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To James Madison from Charles Jared Ingersoll, 7 March 1815

From Charles Jared Ingersoll

Philadelphia 7 March 1815

Dear Sir,

The interest of the subject itself must excuse this communication, if you should think it requires an apology. I am prevailed upon to make it by motives altogether of a public nature. Congress having supported your recommendation by passing an act authorising hostilities against Algiers a squadron is to be sent to the Medittarranean. The naval renown of this country stands now so very high that every endeavour to maintain it unimpaired will, I am sure, be properly appreciated by you, inasmuch as the posthumous as well as the present character of your administration will depend so much on it. The Newspapers report that Commodore Bainbridge is to have command of the expedition. I have no acquaintance with that officer, no aversion toward him, no grudge, to gratify at the expence of his feelings. But never having entertained a good opinion of his professional talents, recollecting that he has always been unfortunate but once, and understanding that on that occasion his subalterns were entitled to all the merit which he hardly participated with them, I have persuaded myself, and not without consideration, that it is almost my duty to trouble you with a caveat against him.1 This I beg leave to do in confidence. I have never mentioned the subject to any person whatever, and never shall, referring it altogether to your better judgment to make what use you please of this communication, or no use at all if you think proper. You will do me the justice, I am well assured, to ascribe it to a disinterested zeal on my part to promote the public service. The nation, under your auspices, has reached such a peak of glory, that I cannot bear to think that the catastrophe may be overcast by any sacrafice to personal delicacy. I do not pretend to say who ought to command the enterprize against Algiers—nor indeed that Mr. Bainbridge ought not. But I venture to suggest perhaps a merely superstitious and unfounded apprehension with regard to him, which may lead to at least some enquiry in addition to that which a proper precaution will no doubt dictate on this interesting undertaking. Accept assurances, Sir, of the cordiality with which I shall always remain most respectfully and faithfully Yr humble servant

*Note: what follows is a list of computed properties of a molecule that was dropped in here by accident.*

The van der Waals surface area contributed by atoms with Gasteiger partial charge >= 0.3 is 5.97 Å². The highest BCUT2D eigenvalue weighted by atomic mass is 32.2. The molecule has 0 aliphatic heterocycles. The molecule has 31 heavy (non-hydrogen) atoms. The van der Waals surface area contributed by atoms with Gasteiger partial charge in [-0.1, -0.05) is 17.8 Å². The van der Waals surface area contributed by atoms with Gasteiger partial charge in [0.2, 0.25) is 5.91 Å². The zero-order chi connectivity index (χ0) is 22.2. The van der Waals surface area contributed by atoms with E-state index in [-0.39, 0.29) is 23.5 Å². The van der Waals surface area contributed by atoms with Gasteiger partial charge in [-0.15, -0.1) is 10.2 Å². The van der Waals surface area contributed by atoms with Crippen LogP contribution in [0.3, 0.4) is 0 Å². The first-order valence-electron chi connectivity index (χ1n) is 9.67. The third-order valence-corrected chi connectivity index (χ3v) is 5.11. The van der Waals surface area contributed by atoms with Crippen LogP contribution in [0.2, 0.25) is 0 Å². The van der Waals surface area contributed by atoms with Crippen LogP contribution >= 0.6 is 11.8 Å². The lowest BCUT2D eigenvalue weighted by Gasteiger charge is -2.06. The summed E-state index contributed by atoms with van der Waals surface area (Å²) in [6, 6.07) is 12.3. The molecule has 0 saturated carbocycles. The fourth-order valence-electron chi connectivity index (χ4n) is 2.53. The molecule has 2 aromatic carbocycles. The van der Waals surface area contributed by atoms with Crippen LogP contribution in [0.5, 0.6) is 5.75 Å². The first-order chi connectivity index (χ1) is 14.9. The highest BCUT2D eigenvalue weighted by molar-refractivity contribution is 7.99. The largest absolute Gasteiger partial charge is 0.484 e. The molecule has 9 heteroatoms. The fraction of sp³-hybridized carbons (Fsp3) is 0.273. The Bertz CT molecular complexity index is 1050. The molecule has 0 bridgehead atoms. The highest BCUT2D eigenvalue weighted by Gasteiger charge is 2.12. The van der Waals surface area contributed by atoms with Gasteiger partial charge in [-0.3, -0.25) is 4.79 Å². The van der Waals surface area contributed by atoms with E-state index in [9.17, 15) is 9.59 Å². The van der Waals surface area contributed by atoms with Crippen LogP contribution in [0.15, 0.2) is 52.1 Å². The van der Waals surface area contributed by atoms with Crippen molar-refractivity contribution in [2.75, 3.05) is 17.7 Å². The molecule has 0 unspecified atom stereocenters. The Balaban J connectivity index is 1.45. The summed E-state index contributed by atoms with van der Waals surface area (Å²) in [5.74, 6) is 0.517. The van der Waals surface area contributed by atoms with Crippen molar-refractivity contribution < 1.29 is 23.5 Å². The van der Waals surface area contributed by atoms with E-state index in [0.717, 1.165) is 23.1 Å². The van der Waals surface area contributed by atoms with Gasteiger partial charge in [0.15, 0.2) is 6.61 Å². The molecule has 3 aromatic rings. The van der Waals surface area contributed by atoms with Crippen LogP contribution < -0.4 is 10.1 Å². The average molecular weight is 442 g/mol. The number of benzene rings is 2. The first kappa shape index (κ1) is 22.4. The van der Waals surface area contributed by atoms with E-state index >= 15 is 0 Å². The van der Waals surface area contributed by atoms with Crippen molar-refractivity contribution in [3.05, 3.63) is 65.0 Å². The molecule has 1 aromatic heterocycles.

C. J. Ingersoll

RC (DLC). Docketed by JM.

1The exception to which Ingersoll referred in the midst of Capt. William Bainbridge’s misfortunes was probably his capture of the British frigate Java on 29 Dec. 1812 (William Jones to JM, 19 Feb. 1813, PJM-PS description begins Robert A. Rutland et al., eds., The Papers of James Madison: Presidential Series (9 vols. to date; Charlottesville, Va., 1984–). description ends 6:45–46 and n. 1). Bainbridge had previously lost two U.S. Navy vessels: the schooner Retaliation to the French in 1798, which was the first instance of an American naval officer surrendering a ship, and in 1803, the Philadelphia at Tripoli, which resulted in a nineteen-month captivity there for himself and crew. Equally humiliating was his errand to Constantinople in 1800, flying the Algerian flag on the U.S. frigate George Washington and bearing gifts to the Ottoman ruler, which he was forced to do after coming under the guns of the dey of Algiers (Heidler and Heidler, Encyclopedia of the War of 1812, 29–30; PJM-SS description begins Robert J. Brugger et al., eds., The Papers of James Madison: Secretary of State Series (11 vols. to date; Charlottesville, Va., 1986–). description ends 10:62 n.).

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